Evicting a Tenant
Q. I’m a rental property owner and have a tenant that keeps paying late and I’m getting a little frustrated and tired of it. I can terminate their lease, but I’m guessing if I do that I may have to evict them. What’s the typical process and cost? Leo T., San Bernardino, Calif.
A. Sorry to hear about this. I’ll throw some thoughts your way first.
One thing I’d like to know is other than paying late, are they good tenants, do they take care of your property, not annoy the neighbors? If yes, I’d give it another shot at trying to get them to pay on time. Have you talked to them about why they are late? Maybe they don’t get paid until the 8th of the month and you could adjust their rent due date if you felt that is appropriate.
If they are not good tenants for many reasons, maybe it’s time to part ways. Review the lease and make sure you stay within the terms of the lease and local laws on terminating the lease. Also, it’s always best to try to get them out on a good relationship basis rather than letting things deteriorate. Maybe you can work out some deal that works for everyone.
If you think you’re going to have to evict, and you believe they’ll fight it, it’s going to take 3-4 months and undoubtedly cost you $1,000-$2,000 in legal fees, plus lost rent which you’ll never get back from them, plus any property damage they could do. But talk to an attorney in your area about the costs. That’s a lot of money in addition to the stress and uncertainty you’ll experience with the eviction process and timeframe.
So, if you give them notice of ending the lease, and you think it’s going to be a brawl, you could always offer them some money to leave the house in a certain period of time and in good condition (cash for keys). Don’t give them the money until they are out of the property and make sure they agree to give you easy access to show the house to other prospective tenants during the period when they are still there.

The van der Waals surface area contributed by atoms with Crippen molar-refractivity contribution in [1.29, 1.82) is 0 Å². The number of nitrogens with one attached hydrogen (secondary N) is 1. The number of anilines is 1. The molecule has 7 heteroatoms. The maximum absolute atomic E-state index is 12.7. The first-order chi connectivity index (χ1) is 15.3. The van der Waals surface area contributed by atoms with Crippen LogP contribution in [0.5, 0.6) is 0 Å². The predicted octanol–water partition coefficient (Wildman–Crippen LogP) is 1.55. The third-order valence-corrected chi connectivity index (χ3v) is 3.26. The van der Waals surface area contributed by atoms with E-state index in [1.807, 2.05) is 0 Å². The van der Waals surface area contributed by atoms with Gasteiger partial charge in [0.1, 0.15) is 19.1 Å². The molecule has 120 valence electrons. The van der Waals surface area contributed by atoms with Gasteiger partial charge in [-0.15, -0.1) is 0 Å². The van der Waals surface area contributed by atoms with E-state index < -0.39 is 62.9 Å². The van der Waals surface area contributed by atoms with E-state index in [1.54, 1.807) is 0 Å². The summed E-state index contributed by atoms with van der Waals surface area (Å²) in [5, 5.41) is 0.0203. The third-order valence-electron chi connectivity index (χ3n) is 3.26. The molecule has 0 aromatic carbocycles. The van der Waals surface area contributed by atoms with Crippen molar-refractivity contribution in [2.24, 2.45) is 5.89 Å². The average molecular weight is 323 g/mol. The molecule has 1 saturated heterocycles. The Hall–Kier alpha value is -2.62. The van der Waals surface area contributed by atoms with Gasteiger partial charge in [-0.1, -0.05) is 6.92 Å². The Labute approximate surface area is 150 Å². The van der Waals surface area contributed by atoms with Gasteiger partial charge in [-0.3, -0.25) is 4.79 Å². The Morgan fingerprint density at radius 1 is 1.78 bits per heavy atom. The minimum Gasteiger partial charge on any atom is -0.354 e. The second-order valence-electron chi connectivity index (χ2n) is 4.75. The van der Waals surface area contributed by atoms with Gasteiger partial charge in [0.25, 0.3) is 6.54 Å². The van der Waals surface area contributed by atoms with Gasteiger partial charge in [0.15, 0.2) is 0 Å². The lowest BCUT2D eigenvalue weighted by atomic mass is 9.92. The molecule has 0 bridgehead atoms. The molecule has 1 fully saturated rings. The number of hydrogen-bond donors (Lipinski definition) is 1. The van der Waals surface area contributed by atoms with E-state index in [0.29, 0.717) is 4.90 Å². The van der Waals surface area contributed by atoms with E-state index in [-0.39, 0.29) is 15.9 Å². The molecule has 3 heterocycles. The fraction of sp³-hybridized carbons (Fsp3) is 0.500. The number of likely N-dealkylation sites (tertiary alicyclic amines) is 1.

Doing “cash for keys” may make you mad, since it’s your property and they should follow the lease, but it’s still probably the best way to get them out with the least hassle and the least cost to you. Good luck!
Mortgage Financing Getting More Expensive
Q. I hear that in 2014 it is going to be tougher to get mortgage financing, which will definitely drive interest rates up. What is your forecast? Mel R., Rye, N.Y.
A. Predicting the future is tough, especially in an economy that is still not operating on all four engines with a changing regulatory and political environment.
There are new rules on mortgage financing coming due with the Dodd-Frank Consumer Protection Act. This will reduce the number of people able to qualify for mortgages and reduce demand. Also, the Federal Reserve will most likely ease up on purchasing bonds which has artificially kept mortgage interest rates low for a few years. To add to that, mortgage loan guarantee fees have been going up at the Federal Housing Administration and are proposed to go up on Fannie and Freddie loans, although the new director of the group that regulates those loans may delay the higher fees.
Some of these issues will drop demand for financing, which should lower interest rates. Some of these will increase costs and fees on financing, which will effectively increase your borrowing costs.
In addition, if the economy starts to improve, investors in mortgage and other bonds will probably rotate their invested capital out of bonds and back into stock to earn higher yields. This will drive down prices of bonds, as demand for that secure asset lessens and drive up mortgage interest rates. We also have world instability, issues in China, Iran and Russia, the U.S. debt issue, and of course the demand and cost of oil. The United States could also fall back towards a recession, although that looks unlikely at this point, and let’s hope for all of us it keeps improving!
All of these above items may impact mortgage interest rates one way or another in 2014. But, no one knows for sure which way the interest rate ball will roll.
Right now mortgage rates are still at historic lows. That’s the best information we have. Good luck!.
Leonard Baron, MBA, is America’s Real Estate ProfessorŽ and is a real estate investment columnist for Zillow. Find more of his answers to property questions at Mint.com. Email your questions to: Leonard@ProfessorBaron.com